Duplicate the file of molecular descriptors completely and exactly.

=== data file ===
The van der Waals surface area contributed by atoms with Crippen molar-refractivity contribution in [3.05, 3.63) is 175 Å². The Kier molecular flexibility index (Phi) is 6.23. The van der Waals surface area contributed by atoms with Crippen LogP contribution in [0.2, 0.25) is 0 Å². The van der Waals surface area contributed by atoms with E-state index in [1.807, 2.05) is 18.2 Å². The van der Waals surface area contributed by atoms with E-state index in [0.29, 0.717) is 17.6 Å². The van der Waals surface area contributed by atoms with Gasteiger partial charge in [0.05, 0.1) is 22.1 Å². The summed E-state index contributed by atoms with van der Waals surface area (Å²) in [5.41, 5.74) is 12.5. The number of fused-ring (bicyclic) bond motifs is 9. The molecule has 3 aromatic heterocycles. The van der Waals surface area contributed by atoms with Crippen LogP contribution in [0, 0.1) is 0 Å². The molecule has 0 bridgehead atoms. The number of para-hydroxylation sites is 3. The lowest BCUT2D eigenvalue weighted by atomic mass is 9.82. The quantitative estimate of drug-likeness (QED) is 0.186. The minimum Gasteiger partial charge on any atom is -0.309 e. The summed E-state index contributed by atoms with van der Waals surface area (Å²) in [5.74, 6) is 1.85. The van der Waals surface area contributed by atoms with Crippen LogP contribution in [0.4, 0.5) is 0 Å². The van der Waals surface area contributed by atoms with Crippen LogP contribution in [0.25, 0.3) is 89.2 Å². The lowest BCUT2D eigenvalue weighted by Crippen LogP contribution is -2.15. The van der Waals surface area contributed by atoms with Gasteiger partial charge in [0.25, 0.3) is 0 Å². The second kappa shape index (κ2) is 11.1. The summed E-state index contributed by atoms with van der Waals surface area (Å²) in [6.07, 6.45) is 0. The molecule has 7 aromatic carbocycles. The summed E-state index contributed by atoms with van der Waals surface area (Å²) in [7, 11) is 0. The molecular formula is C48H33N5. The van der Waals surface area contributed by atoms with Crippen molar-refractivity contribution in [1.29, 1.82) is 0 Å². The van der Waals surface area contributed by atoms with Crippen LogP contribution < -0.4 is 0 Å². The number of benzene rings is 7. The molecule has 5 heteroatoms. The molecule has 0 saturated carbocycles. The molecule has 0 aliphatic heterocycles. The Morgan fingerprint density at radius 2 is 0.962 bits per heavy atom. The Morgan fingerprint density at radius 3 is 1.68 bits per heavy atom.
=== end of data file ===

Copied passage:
The van der Waals surface area contributed by atoms with Crippen molar-refractivity contribution in [3.05, 3.63) is 175 Å². The Kier molecular flexibility index (Phi) is 6.23. The van der Waals surface area contributed by atoms with Crippen LogP contribution in [0.2, 0.25) is 0 Å². The van der Waals surface area contributed by atoms with E-state index in [1.807, 2.05) is 18.2 Å². The van der Waals surface area contributed by atoms with E-state index in [0.29, 0.717) is 17.6 Å². The van der Waals surface area contributed by atoms with Gasteiger partial charge in [0.05, 0.1) is 22.1 Å². The summed E-state index contributed by atoms with van der Waals surface area (Å²) in [5.41, 5.74) is 12.5. The number of fused-ring (bicyclic) bond motifs is 9. The molecule has 3 aromatic heterocycles. The van der Waals surface area contributed by atoms with Crippen LogP contribution in [0, 0.1) is 0 Å². The molecule has 0 bridgehead atoms. The number of para-hydroxylation sites is 3. The lowest BCUT2D eigenvalue weighted by atomic mass is 9.82. The quantitative estimate of drug-likeness (QED) is 0.186. The minimum Gasteiger partial charge on any atom is -0.309 e. The summed E-state index contributed by atoms with van der Waals surface area (Å²) in [5.74, 6) is 1.85. The van der Waals surface area contributed by atoms with Crippen LogP contribution in [0.4, 0.5) is 0 Å². The van der Waals surface area contributed by atoms with Crippen LogP contribution in [0.25, 0.3) is 89.2 Å². The lowest BCUT2D eigenvalue weighted by Crippen LogP contribution is -2.15. The van der Waals surface area contributed by atoms with Gasteiger partial charge in [0.25, 0.3) is 0 Å². The second kappa shape index (κ2) is 11.1. The summed E-state index contributed by atoms with van der Waals surface area (Å²) in [6.07, 6.45) is 0. The molecule has 7 aromatic carbocycles. The summed E-state index contributed by atoms with van der Waals surface area (Å²) in [7, 11) is 0. The molecular formula is C48H33N5. The van der Waals surface area contributed by atoms with Crippen molar-refractivity contribution in [1.29, 1.82) is 0 Å². The van der Waals surface area contributed by atoms with Crippen LogP contribution < -0.4 is 0 Å². The number of benzene rings is 7. The molecule has 5 heteroatoms. The molecule has 0 saturated carbocycles. The molecule has 0 aliphatic heterocycles. The Morgan fingerprint density at radius 2 is 0.962 bits per heavy atom. The Morgan fingerprint density at radius 3 is 1.68 bits per heavy atom.